With all of this ignoring the blog and admitting I have a mental block plus lazy ass there has been one silver lining: my reading has gone up tremendously.
I was on an Amitav Ghosh reading spree the last few weeks. Finished books 1 and 2 of the IBIS Trilogy and just last week I finished the Hungry Tide.
What a book. I’m so guilty of doing this but every time I read an Indian author, however global he/she might be I immediately stake a claim on them. Like “Indian writers are just so brilliant. And so lyrical.”
How do you lose a word? Does it vanish into your memory, like an old toy in a cupboard, and lie hidden in the cobwebs and dust, waiting to be cleaned out or rediscovered?
There was a time when the Bengali language was an angry flood trying to break down her door. She would crawl into a closet and lock herself in, stuffing her ears to shut out those sounds. But a door was no defense against her parents’ voices: it was in that language that they fought, and the sounds of their quarrels would always find ways of trickling in under the door and thorugh the cracks, the level rising until she thought she would drown in the flood…The accumulated resentments of their life were always phrased in the language, so that for her its sound had come to represent the music of unhappiness.
How does one even think of putting together words in such a frame. When I have to frame long, lyrical sentences my framing is juxtaposed with a lot of like, so there, and then and that, and the lyrical loveliness is only provided by the hmms and aaahs in the frame. And I think I have it in me to be a writer? Hah!
The Hungry Tide is about 3 people Piya, Kanan and Fokir in the Sunderbans searching for the mysterious endangered river dolphin, Orcaella brevirostris. Each has their own agenda for being there but the book is so much more than just a story of 3 people. Set in the Sunderbans, it talks about the animals and what humans have done to their habitat. Yet at the same time it turns the lens back on those humans who value animals over other humans.
I cried my eyes out when the villagers burned the tiger and agreed with all of Piyas arguments against it. Yet in the same book when they described a bunch of refugees being burned down by thugs of the government it did not affect me to the extent like it did with the tiger.
In my head I truly believe we have taken a lot more from animals than they have ever taken from us. It’s the rule of mankind now, survival of the fittest and unfortunately our non human living companions don’t have the support of technology like we do. It is also not fair of me to paint mankind with the same brush but unfortunately in our progress, there have been casualties in mankind and wildlife alike. It isn’t like animals have taken over the world. Not yet, at least. (Animal Farm anyone?) When does it stop, if it ever does?
The book also highlights the connection between Piya the NRI and Fokir the villager who don’t speak the same language yet are bound by their common interest and understanding of the dolphins, one for scientific reasons, the other superstitious. The journey on the river is fascinating because they are able to get by with very few words. You almost want them to fall in love, yet there is a very interesting moment in the book when the villagers are burning the tiger down and Kanan the city slicker (and the interpreter) is trying to stop her from going between the agitators and tiger. She brushes him aside and rushes to Fokir hoping and knowing he will do something to save the poor beast. But he doesn’t and in fact, drags her away from there. It surprises the reader (at least a reader like me) and even Piya until Kanan interprets what Fokir is saying, ” when a tiger comes to a human inhabited area it wants to die. So we should let it die.”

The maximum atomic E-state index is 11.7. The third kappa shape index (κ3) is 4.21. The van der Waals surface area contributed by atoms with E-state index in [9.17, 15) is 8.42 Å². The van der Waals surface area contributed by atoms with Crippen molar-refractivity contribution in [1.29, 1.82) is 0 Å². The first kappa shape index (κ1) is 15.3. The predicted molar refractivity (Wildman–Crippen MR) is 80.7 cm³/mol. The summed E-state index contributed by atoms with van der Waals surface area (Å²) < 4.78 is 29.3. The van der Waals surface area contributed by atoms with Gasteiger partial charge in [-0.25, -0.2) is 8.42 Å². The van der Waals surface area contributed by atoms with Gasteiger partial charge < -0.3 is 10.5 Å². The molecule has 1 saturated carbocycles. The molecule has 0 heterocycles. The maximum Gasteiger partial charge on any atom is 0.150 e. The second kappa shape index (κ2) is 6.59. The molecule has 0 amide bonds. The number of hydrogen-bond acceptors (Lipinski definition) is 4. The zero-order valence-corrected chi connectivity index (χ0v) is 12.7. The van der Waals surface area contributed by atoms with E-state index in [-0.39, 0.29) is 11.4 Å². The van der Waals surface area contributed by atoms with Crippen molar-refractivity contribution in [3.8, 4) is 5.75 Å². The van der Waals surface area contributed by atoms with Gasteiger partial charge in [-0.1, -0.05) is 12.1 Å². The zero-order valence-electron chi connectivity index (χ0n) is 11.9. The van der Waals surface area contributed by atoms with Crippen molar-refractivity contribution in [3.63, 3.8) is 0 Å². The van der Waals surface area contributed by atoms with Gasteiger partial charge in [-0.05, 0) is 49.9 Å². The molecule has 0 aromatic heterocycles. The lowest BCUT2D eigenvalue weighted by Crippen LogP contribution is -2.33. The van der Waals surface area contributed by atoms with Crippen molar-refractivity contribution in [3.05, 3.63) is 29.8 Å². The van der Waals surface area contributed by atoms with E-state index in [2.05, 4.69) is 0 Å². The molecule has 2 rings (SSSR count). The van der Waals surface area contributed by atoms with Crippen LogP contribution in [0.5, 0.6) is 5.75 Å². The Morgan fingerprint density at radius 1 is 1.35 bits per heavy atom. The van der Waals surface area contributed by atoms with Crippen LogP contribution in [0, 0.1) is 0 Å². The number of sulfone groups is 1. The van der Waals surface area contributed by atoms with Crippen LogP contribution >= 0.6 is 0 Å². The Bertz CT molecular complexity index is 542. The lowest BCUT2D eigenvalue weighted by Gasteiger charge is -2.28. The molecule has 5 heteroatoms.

It sounds so poetically just for an illiterate villager to say these things. The literate in me wants to scoff at him and berate him for justifying this action. But which one of us actually knows what that animal wants or does not want.
And why do we always assume we know what an animal wants.
Will we ever know truly?
Set in Sunderbans, Amitav Ghosh has done a magnificent job of describing the landscape and the uniqueness of the surrounding topography that makes the Sunderbans what it is. It feels like the river is alive, and takes on a form depending on the time of the day, or season of the year. It envelops the islands in the Sunderbans when the tide is high, and then reveals so much more when it falls low. India’s own Amazon and I have been so ignorant of it.
Pick this book up, lie back and picture a haunting forest, its territorial fauna, and the mellifluous communications of three different individuals and enjoy the read.
I am officially an Amitav Ghosh fan. Cannot wait to read the rest of his brilliant works.
This post is a part of the 3Girls and a #BlogAlong monthly link-up, hosted by Pooja from A Bit of This and a Lot of That, Upasna from Life On My Plate, and yours truly. It is the season of louurrrveee and we want to know what you truly love… Be it travelling, eating, cooking, or reading, like mine. This month’s theme is All about Love! Come join in on all the fun! There are no limitations to what you want to add to the link up. Let’s talk about love :)
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The link-up will remain open from the first Sunday of the month, until the 21st of February 2016…!